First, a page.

A twenty-nine-year-old man lives alone in his Glasgow flat. The telephone rings; a casual conversation, but behind this a job offer. The clues are there if you know to look for them.
He is an expert. A loner. Freelance. Another job is another job, but what if this organisation wants more?
A meeting at a club. An offer. A brief. A target:
It's hard to kill a man well. People who do it well know this. People who do it badly find out the hard way. The hard way has consequences.
An arresting, gripping novel of dark relationships and even darker moralities, The Necessary
Death of Lewis Winter introduces a remarkable new voice in crime fiction.
The second book in the Glasgow Trilogy How A Gunman Says Goodbye will follow soon . . .
Wow! If I read a better book this month I’ll be extremely surprised and delighted.
Cool, incisive, sharp, interesting, addictive and totally satisfying. Mackay lifted and transplanted me straight into the heads of a hitman, a cop, a tart, a drug dealer and a crime boss, among others. I have to wonder whether he was one of these, or perhaps even all five in a previous life, before he turned his hand to writing.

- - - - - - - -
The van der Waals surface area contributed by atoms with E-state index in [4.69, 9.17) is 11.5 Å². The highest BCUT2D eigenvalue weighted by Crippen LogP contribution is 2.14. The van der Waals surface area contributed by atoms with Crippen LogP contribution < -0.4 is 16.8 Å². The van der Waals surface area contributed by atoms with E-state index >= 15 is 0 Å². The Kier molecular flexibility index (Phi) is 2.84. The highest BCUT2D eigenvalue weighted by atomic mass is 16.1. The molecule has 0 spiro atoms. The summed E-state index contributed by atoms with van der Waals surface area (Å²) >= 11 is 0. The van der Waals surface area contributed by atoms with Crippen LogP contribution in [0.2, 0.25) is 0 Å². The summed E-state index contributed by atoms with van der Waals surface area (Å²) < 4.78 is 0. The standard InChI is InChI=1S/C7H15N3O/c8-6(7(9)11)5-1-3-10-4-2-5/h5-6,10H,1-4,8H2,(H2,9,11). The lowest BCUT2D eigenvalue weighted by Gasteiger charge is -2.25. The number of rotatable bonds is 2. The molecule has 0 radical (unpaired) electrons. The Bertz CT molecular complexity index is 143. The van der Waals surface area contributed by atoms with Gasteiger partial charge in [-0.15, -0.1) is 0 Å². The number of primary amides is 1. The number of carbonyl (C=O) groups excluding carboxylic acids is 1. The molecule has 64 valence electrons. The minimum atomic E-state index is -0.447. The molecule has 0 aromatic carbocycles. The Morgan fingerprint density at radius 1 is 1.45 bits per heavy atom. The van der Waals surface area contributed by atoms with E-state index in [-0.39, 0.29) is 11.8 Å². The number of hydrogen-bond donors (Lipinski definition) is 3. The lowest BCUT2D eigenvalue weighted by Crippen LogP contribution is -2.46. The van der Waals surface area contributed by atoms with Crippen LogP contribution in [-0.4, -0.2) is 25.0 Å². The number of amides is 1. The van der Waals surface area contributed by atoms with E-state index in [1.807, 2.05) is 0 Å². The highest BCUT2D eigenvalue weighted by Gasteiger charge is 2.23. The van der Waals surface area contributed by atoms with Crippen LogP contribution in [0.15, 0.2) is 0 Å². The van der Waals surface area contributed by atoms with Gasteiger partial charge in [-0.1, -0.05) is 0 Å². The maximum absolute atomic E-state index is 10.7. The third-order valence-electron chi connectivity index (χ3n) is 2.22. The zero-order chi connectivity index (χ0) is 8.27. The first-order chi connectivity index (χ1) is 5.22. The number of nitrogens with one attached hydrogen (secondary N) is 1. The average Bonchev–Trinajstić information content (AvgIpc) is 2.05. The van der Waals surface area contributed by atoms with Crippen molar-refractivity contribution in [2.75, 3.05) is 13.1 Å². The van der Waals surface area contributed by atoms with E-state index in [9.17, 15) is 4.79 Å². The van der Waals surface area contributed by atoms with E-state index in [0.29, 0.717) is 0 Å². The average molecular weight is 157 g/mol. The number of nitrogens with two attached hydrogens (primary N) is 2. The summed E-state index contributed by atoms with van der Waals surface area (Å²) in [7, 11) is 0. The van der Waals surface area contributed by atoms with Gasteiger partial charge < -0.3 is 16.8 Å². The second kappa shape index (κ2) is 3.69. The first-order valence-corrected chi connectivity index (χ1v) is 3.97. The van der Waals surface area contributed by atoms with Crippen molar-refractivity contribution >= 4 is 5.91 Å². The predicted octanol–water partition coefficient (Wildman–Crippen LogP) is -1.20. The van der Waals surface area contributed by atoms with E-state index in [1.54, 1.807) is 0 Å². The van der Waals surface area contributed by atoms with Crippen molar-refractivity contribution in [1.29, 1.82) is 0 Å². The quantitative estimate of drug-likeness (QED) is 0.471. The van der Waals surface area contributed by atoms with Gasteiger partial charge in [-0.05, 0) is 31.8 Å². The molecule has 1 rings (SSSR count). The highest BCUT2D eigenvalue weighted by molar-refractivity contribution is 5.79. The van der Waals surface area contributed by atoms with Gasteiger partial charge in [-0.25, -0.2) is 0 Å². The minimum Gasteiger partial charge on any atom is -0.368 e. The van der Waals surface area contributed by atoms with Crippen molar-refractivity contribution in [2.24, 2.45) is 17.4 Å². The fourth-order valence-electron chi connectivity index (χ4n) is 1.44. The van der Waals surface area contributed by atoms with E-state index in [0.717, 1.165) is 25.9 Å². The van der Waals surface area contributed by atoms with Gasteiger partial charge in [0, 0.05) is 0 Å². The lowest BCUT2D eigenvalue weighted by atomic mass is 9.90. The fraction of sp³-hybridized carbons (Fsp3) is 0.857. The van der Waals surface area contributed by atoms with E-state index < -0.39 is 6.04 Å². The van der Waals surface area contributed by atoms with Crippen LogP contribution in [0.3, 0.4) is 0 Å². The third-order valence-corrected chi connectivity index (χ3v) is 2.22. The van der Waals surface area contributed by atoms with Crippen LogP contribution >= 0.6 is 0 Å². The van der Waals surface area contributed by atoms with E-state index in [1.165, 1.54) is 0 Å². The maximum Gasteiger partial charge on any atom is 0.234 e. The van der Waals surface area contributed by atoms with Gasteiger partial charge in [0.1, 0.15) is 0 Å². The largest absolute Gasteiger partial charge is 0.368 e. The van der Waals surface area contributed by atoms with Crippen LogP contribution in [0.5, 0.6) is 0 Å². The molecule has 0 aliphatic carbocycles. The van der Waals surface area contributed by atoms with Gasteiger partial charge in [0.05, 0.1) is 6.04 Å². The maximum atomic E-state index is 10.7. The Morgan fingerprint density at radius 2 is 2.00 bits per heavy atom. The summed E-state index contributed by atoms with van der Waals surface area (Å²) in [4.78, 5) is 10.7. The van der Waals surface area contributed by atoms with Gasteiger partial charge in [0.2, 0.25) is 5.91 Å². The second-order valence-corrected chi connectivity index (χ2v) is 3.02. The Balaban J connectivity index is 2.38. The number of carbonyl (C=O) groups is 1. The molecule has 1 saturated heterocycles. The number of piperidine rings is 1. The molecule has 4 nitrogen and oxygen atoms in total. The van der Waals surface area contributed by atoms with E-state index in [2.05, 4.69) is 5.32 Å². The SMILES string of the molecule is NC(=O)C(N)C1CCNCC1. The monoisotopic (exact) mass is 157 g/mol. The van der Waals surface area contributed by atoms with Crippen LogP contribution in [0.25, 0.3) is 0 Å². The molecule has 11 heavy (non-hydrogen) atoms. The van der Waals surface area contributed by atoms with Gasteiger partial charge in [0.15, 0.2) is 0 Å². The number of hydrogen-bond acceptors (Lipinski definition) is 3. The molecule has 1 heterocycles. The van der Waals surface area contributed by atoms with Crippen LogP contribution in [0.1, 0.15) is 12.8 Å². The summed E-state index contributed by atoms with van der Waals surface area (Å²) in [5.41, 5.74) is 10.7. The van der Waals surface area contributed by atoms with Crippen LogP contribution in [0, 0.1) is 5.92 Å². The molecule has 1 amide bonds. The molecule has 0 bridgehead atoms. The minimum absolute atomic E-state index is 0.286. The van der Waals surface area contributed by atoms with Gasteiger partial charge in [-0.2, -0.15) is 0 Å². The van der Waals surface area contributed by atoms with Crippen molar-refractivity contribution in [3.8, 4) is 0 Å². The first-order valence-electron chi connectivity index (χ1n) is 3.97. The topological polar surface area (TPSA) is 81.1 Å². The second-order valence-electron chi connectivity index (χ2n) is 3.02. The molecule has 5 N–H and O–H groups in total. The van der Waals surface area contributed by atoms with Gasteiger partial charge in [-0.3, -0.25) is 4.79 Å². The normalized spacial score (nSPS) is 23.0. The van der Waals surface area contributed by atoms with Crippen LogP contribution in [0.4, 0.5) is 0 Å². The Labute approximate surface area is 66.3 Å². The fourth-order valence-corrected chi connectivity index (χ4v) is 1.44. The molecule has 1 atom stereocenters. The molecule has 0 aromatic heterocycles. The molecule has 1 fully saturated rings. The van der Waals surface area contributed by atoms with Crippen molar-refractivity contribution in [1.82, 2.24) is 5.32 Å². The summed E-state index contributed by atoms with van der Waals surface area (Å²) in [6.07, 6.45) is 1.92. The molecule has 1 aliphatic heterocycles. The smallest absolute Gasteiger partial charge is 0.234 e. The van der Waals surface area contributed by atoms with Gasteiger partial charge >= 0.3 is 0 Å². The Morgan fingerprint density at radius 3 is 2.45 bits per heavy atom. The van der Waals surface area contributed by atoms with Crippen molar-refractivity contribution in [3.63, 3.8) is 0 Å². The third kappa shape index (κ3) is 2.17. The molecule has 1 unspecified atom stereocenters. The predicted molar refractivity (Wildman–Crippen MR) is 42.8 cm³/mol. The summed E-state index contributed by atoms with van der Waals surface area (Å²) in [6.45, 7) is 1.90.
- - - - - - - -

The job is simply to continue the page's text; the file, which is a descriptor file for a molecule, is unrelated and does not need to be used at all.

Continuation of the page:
The prose and narrative is so smooth and impressive, had circumstance permitted I would have read all 312 pages in one sitting. Never a lull in the story, never a page or chapter where my interest dipped, each and every strand of this story sustained my interest. Totally captivating.
Unsavoury, amoral characters and chancers? Yes.
Decent folk? A couple.
These are the people I like reading about.
With thanks to Raven for pointing me in the direction of this. Raven Crime Reads’ review of Lewis Winter is here.
I’m looking forward to the 2nd installment in the trilogy about Glasgow’s criminal underworld, How A Gunman Says Goodbye. Incidentally this follow up book won the Deanston Scottish Crime Book of the Year prize.
6 stars out of 5!
I borrowed my copy from my local library.